WASHINGTON (AP) -- Makers and sellers of wheelchairs, oxygen machines and other medical equipment are on the verge of getting Congress to delay, if not scrap, a new program the Bush administration says would save Medicare about $1 billion a year.
For years, lawmakers and the Bush administration have complained that Medicare pays much more than private insurers and the general public for medical equipment. For example, Medicare pays $1,825 for a hospital bed that can be found on the Internet for about $750, says the program's acting administrator Kerry Weems.
In 2003, Congress authorized a new payment system. It determined that Medicare would quit paying a set fee that the government updates annually. Instead, local vendors would bid for Medicare's business. Five years later, that program is ready to start. It's being rolled out gradually, affecting 10 cities beginning July 1. Next year, 70 additional cities would come online.
Vendors bid so aggressively in the first round that beneficiaries in the 10 communities involved would see a savings of about 26 percent in their co-payments for medical equipment.
However, hundreds of vendors did not win a contract. Many have offered quality services for decades. They complain that Medicare rejected them for submitting insufficient financial information, but they didn't know it was insufficient until too late in the process. Another concern is that some companies who won bids have no history of serving particular communities, calling into question their capacity to serve the elderly and disabled.
Hundreds of lawmakers in the House and Senate say the program should be delayed at the very least.
''The idea is sound,'' said Rep. Dave Camp, R-Mich. ''The implementation has been flawed.''
Camp said there is bipartisan support in both the House and Senate for a delay. Camp is the ranking Republican on the House Ways and Means subcommittee dealing with health issues. The subcommittee's chairman, Rep. Pete Stark, D-Calif., also supports a delay, but also notes the industry will have to accept lower reimbursement rates.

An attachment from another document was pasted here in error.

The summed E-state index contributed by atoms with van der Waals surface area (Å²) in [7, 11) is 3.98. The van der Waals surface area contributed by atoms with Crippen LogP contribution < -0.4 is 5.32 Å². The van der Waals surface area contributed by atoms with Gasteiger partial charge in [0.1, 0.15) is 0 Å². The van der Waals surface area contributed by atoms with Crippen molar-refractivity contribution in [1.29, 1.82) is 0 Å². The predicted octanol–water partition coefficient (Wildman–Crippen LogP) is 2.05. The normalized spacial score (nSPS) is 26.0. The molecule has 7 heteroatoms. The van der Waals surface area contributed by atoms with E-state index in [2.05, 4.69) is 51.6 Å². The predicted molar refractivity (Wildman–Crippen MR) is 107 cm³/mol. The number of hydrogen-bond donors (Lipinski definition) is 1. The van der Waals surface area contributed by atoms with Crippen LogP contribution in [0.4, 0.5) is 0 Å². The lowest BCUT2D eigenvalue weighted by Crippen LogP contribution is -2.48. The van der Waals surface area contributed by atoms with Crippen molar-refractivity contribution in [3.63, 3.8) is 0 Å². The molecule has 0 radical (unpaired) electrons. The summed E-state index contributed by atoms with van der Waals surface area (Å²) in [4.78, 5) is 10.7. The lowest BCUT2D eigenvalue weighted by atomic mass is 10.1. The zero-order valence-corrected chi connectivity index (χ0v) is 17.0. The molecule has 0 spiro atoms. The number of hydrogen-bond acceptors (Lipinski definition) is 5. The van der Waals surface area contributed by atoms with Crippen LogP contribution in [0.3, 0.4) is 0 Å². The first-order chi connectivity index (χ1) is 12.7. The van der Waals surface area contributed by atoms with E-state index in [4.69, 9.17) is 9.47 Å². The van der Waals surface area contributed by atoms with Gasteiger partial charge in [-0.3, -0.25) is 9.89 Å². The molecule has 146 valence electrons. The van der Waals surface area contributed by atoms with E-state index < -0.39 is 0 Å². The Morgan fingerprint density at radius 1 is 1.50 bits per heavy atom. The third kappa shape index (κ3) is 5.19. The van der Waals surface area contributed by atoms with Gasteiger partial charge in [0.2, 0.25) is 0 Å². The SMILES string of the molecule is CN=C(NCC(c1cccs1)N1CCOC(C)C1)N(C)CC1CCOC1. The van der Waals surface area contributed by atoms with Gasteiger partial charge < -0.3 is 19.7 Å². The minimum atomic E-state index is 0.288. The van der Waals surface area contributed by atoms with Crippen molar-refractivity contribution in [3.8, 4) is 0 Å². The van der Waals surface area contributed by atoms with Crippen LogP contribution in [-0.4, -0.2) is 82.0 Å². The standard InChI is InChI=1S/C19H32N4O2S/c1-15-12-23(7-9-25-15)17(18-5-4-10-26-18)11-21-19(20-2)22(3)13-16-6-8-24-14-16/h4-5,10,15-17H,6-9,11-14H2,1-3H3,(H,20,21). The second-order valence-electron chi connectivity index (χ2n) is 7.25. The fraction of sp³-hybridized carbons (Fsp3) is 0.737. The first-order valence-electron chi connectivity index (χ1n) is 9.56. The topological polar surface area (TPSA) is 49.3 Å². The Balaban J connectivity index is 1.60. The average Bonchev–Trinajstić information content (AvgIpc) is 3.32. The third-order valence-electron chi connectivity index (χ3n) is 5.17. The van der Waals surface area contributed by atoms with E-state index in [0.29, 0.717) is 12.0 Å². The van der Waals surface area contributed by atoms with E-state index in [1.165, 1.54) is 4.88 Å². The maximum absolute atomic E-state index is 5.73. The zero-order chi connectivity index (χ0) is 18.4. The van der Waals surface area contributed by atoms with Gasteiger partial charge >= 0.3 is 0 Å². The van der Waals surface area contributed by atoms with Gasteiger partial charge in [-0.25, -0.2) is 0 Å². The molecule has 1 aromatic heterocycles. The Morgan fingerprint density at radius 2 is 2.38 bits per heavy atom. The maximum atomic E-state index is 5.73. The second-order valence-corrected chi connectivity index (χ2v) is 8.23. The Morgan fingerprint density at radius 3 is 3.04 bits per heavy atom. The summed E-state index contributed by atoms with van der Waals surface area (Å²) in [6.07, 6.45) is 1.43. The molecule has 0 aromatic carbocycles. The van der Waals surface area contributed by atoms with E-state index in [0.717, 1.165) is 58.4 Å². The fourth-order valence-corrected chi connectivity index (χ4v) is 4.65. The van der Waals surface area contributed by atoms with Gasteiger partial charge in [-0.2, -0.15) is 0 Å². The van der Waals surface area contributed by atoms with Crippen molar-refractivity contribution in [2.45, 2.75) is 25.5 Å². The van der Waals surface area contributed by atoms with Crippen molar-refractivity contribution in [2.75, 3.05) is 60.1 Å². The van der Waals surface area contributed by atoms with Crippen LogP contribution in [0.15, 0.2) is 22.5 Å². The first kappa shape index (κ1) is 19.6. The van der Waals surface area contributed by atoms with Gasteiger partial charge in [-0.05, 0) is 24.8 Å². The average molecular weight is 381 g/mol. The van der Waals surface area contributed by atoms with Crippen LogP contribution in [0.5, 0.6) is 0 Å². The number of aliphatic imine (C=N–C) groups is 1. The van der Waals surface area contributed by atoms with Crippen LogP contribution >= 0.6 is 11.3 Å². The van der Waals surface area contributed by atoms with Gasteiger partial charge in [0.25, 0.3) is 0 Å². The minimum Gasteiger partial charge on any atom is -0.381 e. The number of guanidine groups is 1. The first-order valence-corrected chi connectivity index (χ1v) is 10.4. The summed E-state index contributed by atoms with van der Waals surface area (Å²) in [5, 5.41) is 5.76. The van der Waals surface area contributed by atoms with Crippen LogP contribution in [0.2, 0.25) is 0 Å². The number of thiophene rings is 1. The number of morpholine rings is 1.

Weems said he understands that lawmakers are hearing from a lot of medical equipment suppliers who see the program as a threat to their business. ''In government, sometimes it's just hard to have losers,'' he said. ''And I think that's the pressure being applied here.''
John Reed, executive vice president of PRO2 Respiratory Services in Cincinnati, was one of those on the losing end. His company has about a quarter of the market in Cincinnati when it comes to oxygen therapy for Medicare beneficiaries. He pays about $600 for a typical oxygen concentrator. Medicare is not billed directly for the equipment, but pays him $200 a month for up to three years to deliver, setup and maintain the lifesaving device, or as much as $7,200.
Reed said the profit margin admittedly looks large: ''That's the item that everybody has pointed to and says, 'Oh this is a crime.' ''
But he said people also need to factor in the cost of deliveries for portable oxygen, for providing a respiratory therapist to set up the machine, for putting in place a backup system in case something goes wrong with the concentrator, for taxes, billing costs and for writing off expenses when a patient can't afford to pay all their co-payment.
''We've provided so much value-added service and care that we've put ourselves in a position to be judged by what the base unit cost,'' Reed said.
In Cincinnati, the selected bidding price for oxygen concentrators will be $130 a month, a 35 percent reduction from current levels. Reed said that the new system has a grandfather clause that allows him to keep his existing customers at the new rate. But he's worried about the consequences.
''As an industry, the average net income profit margin is well less than 10 percent,'' Reed said. ''So how the Medicare program could determine that a 30 to 40 percent discount could be supported by the providers that won those bids is one of the big questions that we have.''
Overall, about a quarter of the 6,200 bids in the program's first round were accepted. Weems said most of the rejected bids were too high, but the government rejected about one in five bids on grounds the company wasn't accredited or didn't provide necessary financial documentation.
The industry said such a rejection rate reveals a serious breakdown, but Weems disagreed. He also wasn't concerned that companies won even though they don't currently serve a particular community.
''That can happen anywhere, anytime under the current system,'' Weems said. ''The competitive bidding program didn't change that at all. Instead, what we have is a circumstance where bidders that meet our accreditation standards and financial standards are willing to come into an area and offer durable medical equipment at substantially discounted rates.''
About 3.6 million Medicare participants in the communities affected will soon get letters explaining the program. The cites involved are Charlotte, N.C., Cincinnati, Cleveland, Dallas, Kansas City, Mo., Miami, Orlando, Fla., Pittsburgh, Riverside, Calif., and San Juan, Puerto Rico.